Behavioral Health Technician
Support psychiatric patients in their daily tasks.
To stay healthy, horses need periodic exams and vaccinations. Ill horses may need more intensive treatments, including hospital stays.
However, it’s difficult for one person to force a 1,000-pound patient to do something it doesn’t want to do. Equine Veterinarians who try may quickly fall prey to a kick or a bite. They need Equine Veterinary Technicians to assist in restraining the animal so procedures can be performed. Aside from assisting the Veterinarian, an Equine Veterinary Technician is also charged with rewarding the horse for good behavior.
Horse owners may be reluctant to load up their horses and transport them to the clinic. So if you’re an Equine Veterinary Technician, it’s likely that you and your Equine Veterinarian spend much of your time traveling to visit your large patients. Either you or your Receptionist schedules the appointments and asks preliminary questions about the problem. This allows you to prepare any tools, vaccines, or other equipment for your Equine Veterinarian to use.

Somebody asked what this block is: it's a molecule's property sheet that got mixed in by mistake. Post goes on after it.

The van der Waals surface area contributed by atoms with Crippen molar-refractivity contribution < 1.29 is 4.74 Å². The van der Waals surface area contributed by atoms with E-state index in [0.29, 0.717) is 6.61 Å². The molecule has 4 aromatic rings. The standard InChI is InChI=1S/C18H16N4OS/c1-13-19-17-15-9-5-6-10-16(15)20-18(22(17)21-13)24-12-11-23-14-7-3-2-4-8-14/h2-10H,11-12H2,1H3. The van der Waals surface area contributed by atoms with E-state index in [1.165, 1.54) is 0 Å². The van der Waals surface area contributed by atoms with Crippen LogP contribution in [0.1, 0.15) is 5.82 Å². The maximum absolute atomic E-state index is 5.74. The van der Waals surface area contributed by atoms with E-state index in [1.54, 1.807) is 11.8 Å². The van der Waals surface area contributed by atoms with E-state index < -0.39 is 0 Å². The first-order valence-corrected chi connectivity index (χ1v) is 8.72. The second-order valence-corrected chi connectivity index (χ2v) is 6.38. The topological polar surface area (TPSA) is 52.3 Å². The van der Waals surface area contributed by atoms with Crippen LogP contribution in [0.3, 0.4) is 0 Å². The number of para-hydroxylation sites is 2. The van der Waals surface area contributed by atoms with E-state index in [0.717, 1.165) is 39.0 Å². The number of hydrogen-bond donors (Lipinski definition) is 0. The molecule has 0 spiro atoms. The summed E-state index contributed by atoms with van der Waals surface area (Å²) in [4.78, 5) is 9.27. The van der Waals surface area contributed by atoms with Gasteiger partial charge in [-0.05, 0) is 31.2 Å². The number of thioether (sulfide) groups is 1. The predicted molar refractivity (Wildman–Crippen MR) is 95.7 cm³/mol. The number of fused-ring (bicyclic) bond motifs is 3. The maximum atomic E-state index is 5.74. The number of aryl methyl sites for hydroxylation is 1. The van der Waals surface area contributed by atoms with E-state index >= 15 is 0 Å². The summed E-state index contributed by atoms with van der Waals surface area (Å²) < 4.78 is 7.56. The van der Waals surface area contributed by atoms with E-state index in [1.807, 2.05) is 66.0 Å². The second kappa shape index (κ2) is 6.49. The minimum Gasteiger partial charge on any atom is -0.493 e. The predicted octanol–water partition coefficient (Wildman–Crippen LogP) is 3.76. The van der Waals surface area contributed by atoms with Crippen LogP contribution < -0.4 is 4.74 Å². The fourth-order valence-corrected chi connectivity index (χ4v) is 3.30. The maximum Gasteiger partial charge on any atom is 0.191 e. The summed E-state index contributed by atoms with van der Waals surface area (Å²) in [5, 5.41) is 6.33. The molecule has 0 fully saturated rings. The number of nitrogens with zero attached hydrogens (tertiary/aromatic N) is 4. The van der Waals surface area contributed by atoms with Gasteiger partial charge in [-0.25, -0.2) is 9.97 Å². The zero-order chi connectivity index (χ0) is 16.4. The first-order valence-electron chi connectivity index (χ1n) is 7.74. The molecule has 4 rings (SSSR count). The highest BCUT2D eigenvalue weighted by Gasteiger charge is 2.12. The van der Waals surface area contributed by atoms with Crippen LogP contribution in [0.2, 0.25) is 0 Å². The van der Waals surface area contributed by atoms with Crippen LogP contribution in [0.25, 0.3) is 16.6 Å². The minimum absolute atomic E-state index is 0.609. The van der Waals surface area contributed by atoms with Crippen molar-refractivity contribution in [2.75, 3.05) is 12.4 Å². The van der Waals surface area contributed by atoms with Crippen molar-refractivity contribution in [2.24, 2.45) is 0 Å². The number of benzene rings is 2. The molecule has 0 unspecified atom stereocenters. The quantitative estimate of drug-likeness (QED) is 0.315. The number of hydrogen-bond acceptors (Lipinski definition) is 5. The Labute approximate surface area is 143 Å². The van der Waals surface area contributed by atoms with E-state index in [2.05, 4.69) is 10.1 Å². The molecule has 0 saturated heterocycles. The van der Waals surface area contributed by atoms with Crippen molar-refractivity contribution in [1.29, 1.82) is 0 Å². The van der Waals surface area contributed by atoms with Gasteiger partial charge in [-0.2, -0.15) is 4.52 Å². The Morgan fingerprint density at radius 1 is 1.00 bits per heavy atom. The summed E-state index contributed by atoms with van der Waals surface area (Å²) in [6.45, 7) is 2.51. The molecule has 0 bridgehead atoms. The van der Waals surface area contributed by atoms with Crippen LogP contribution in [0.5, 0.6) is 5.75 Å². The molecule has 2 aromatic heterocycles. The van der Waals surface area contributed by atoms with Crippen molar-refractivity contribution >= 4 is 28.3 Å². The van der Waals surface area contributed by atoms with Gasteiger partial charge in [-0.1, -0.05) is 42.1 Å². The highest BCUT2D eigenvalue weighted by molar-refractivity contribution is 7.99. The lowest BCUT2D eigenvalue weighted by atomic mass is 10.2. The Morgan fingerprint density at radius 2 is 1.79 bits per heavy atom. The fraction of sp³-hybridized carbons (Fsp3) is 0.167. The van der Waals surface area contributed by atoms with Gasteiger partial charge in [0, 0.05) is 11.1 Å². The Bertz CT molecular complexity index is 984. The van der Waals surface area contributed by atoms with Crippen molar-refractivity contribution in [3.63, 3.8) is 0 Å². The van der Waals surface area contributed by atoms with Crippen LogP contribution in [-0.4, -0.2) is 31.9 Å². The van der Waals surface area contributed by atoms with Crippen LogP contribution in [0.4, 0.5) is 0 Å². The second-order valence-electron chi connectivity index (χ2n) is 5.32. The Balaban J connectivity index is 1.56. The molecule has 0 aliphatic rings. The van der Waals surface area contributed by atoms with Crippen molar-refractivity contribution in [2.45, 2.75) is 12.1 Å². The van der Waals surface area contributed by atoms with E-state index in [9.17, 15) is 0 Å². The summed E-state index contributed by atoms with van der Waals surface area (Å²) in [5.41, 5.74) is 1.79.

When you arrive, you restrain the horse using treats, a harness, or horse-whispering techniques. Watching the horse’s movements, such as widening of the pupils or flattening of the ears, can help you alert the Equine Veterinarian when the horse is becoming alarmed and dangerous.
Some sick horses must come to the clinic for treatment. When this happens, the care and feeding of the horse are your responsibility. In the mornings and evenings, you clean the horse’s stall and provide fresh food and water.
You also alert the Equine Veterinarian immediately if you notice any medical changes in the animal. If it requires surgery, you prepare the equipment, assist with the procedure, and clean the equipment when the surgery is done.